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Life insurance companies are so burdened with their responsibility to clients to underwrite them fairly and offer the best price possible, and their responsibility to share holders to maximize profits by bringing in new business (competition) and cutting expenses (adverse selection). Now if that doesn’t just make you break down and cry for life insurance companies and the constant stress and anxiety of their plight, well, you just have no compassion for big filthy rich companies.

I’d like to share a little of my compassion with them today in an area they both feel and rail against, mood disorder life insurance. The search engines probably get that I’ve shared this story several times over the years, a story that seems to get resolved with a fresh look by underwriters at the true life insurance mortality risk, and then slammed back into a rate class that in no way represents mortality reality. A physician life insurance client of mine applied for life insurance through someone else and was approved at a standard rate even though he was clearly a preferred plus candidate in every reasonable way. The company justified whacking this doctor like a golf ball by leaning on the fact that during a short period during his high stress residency days he took Zoloft to take the anxiety edge off the experience.

Now, in my little mind, I think anyone with any responsibility in this world today should be forgiven for their stress and anxiety and yes, forgiven for medically taking the edge of the situation so we don’t all eat each others faces off, or in the case of a doctor, accidentally kill someone. We shopped his situation to several other companies and were able to get him a preferred plus rate. The fact that it saved him $1000 a year for 30 years didn’t seem to stress him out so I figured it was a good thing. Not too long after that life insurance underwriters seemed to take a good hard look at very well controlled mood disorders, or past mood disorders, or mild by their very nature mood disorders and decided to underwrite based on reality. Prior they did what the reinsurance underwriting guide suggested, treating even the silliest situations equally with fairly serious mood disorders and giving them all standard, or worse. The future finally looked bright for this niche.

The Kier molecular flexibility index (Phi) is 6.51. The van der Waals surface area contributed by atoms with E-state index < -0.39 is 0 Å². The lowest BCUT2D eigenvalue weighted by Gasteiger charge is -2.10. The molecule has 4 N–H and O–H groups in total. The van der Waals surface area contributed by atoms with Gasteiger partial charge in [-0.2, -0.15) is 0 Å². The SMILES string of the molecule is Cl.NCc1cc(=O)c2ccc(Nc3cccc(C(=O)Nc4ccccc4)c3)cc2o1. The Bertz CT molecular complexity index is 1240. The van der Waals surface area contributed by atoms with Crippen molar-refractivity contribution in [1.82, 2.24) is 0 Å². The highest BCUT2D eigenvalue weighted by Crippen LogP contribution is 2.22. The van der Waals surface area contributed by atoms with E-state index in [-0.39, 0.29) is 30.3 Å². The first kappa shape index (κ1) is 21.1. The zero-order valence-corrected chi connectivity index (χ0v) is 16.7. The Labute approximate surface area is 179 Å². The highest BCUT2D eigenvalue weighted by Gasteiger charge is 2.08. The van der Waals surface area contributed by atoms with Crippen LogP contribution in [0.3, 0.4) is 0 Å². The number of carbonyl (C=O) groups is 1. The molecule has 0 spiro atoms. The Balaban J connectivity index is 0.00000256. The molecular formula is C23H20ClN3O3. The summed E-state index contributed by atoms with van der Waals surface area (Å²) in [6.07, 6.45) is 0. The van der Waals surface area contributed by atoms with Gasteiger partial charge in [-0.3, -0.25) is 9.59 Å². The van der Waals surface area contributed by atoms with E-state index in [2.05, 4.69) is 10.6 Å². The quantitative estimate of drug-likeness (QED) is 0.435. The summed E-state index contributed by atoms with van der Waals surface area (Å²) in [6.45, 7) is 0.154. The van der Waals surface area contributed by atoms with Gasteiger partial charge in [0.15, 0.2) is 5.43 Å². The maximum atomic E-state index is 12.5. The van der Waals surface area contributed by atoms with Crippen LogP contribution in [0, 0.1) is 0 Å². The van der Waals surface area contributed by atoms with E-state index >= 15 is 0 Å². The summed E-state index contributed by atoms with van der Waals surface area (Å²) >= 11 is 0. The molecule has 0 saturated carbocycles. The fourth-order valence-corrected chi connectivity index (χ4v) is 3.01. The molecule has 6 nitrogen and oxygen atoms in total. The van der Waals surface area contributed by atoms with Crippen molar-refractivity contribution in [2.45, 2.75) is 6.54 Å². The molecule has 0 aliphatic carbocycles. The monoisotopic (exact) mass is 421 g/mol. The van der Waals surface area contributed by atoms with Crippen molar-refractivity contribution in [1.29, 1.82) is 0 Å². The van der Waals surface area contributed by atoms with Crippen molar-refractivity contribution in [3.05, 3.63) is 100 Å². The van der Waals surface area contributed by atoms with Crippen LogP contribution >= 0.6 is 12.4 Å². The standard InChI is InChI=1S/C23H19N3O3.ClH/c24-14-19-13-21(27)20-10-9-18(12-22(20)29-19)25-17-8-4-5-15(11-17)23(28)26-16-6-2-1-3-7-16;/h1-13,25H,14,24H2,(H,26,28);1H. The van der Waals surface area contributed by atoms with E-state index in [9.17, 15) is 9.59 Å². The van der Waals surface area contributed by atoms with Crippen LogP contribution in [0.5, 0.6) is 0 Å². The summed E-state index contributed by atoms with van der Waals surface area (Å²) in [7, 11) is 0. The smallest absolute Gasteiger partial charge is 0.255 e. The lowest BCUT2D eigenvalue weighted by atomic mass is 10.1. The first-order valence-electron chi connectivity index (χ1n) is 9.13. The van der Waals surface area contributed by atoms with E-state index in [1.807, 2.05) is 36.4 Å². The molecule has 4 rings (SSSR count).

Seven years ago I got a CEO client an approval for life insurance at preferred plus rates even though he had been diagnosed with bipolar disorder a year before. The only manifestation of his Bipolar II was some problems sleeping and, if you want to call it a problem, the tendency for his manic side to drive him to work hard. He was and is one of those people who, unless you knew it, you would swear that he was just a driven entrepreneur and had it way more together than the average businessman. He called the other day and asked if I would get him some prices to increase his business life insurance. I shopped it and the same company that had approved him at preferred plus 7 years ago now gave him a quick quote of standard table 2. After reviewing it with the underwriter he did allow that, if he was still as spotless as he was 7 years ago that preferred plus was still possible, but back to the future, their quick quote came from the reinsurance guidelines.

Bottom line. If ever there was a time when clients really need to use an agent who is experienced in impaired risk life insurance underwriting, it is always, including right now. The underwriting roller coaster isn’t going away and knowledgeable, experienced impaired risk life insurance agents continue to save clients significant money. If you have questions or have been beat up for a mood disorder that impacts your life less than the common cold, call or email me directly. My name is Ed Hinerman. Let’s talk.